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Specialized Geriatric Services Regional Geriatric Program

So who handles my refills now? Usually doctors at the hospital write prescriptions for one month’s supply of medications only (i.e. no refills). This does not mean that you stop taking those medications once the bottle is empty. It means that the hospital doctor wants you to see your family doctor for regular refills of each medication. It is important to make an appointment with your family doctor soon (within 1-2 weeks) after being discharged from the hospital so that you can get refills of your prescriptions and get checked regarding your progress in general. When you are discharged the hospital will send a new medication list to your family doctor so that your records are updated at the time of your next visit. Generally, after you have been seen by a specialist they may prescribe a medication for you. Most often they will not prescribe any refills - they will leave that up to your family doctor. Therefore, when you read “Refills: 0” on your prescription bottle label, it is important that you check in with your family doctor regarding whether or not you are supposed to continue taking it. DO NOT assume!

Contact If you have any questions or concerns, please do not hesitate to contact:

My Medications and Me

Anya Kelly, BSc, Pharm,MPSI, CGP Clinical Pharmacist Providence Care St. Mary’s of the Lake Hospital Specialized Geriatric Services 340 Union Street Kingston, ON K7L 5A2

Phone : 613-548-7222 ext 2419 Fax: 613-544-3024 Email: kellya1@providencecare.ca

Your guide to what to do with your medications during and after your hospital stay www.providencecare.ca

July 2008


Managing your medications while at St. Mary’s of the Lake Hospital... This brochure will help you in the safe handling of your medications. The pharmacy department at St. Mary’s supplies medications to each inpatient (i.e. a patient who sleeps overnight at the hospital). The pharmacy department does not dispense nor sell any medications to the general public.

If you brought your medications to the hospital with you? � The doctor will review them. � They will be sent to our pharmacy department for safe keeping until you are discharged from the hospital. During your stay at St. Mary’s, the doctors may make some changes to your medications. It is extremely important that you keep this in mind especially if you go home at the weekends or overnight.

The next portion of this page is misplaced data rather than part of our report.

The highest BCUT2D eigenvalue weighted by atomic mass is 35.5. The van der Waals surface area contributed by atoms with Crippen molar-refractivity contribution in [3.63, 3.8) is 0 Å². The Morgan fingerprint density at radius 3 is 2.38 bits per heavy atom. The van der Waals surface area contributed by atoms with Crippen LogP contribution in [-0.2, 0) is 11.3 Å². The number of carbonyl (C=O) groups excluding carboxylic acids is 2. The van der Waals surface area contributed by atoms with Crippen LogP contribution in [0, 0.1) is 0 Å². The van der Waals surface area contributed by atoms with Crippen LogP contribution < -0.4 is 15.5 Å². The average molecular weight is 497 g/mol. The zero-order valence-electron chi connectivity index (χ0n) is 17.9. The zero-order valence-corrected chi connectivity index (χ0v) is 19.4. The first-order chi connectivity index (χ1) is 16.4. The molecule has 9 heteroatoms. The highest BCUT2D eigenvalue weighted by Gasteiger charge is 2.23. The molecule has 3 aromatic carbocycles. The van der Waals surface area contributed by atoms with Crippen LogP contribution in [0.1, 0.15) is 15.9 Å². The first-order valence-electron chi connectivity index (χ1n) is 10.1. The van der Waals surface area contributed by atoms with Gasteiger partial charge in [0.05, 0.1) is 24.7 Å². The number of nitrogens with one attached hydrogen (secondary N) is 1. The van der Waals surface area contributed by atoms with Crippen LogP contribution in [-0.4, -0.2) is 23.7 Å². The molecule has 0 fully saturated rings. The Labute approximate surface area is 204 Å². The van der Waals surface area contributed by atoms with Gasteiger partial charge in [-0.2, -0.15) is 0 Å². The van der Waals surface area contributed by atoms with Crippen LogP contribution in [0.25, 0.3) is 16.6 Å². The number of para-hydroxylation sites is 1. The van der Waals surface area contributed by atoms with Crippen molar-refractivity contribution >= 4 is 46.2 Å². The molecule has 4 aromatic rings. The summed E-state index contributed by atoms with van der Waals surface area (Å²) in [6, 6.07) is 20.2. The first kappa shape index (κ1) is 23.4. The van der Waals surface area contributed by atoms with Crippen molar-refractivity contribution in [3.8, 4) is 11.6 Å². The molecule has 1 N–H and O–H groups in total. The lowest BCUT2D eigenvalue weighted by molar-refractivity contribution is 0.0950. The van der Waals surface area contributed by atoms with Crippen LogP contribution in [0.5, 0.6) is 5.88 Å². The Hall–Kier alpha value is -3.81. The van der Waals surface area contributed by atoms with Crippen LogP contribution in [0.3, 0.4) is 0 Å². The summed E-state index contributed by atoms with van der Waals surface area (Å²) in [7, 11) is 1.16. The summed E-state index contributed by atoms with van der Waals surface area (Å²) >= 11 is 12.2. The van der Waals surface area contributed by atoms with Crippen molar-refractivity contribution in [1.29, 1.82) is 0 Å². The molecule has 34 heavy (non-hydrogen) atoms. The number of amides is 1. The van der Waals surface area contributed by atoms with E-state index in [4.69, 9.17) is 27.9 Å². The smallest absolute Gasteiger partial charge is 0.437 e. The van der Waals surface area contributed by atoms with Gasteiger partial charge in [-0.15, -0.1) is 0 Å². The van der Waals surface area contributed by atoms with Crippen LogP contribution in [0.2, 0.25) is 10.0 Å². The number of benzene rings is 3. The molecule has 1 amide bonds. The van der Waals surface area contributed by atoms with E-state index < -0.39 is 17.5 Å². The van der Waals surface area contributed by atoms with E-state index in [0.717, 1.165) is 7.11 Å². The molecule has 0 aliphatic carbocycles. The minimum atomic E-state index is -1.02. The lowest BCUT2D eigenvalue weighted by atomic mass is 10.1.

If you go home for the weekend? � The pharmacy department will prepare a package for you containing all the medications that you will need over the weekend. � Each container will be clearly labelled with instructions on how to take it. � DO NOT take any prescription medications during the weekend other than those that are in your weekend package.

If you go out on a “day pass”? During your stay at St. Mary’s you may be granted a “day pass” (up to 24 hours out of the hospital to visit with family, etc.). � The nursing staff will provide you with a supply of medications to take with you for that time period. � DO NOT resume taking your previous medications during this time.

When you are discharged from the hospital? � The doctors will give you prescriptions to take to your pharmacy.

� These prescriptions will be the most up-to-date medications that you will take from now on. � They will include any new medications and all the medication changes that were made during your stay at St. Mary’s.

How do I discard my medications? When you are discharged home from hospital, you have two choices with respect to your medications: � You can completely dispose of all your previous medications (easiest route). Avoid flushing your medications down the toilet. Take them to your pharmacy for safe disposal.

OR � You can take your new prescriptions PLUS all your previous medications to your pharmacist and ask them to sort it out for you. It is important to avoid having two containers of the same medication with two different sets of instructions on the labels. This can lead to confusion and consequent toxicity which might cause you to end up back in the hospital again!

Medications and Me brochure  
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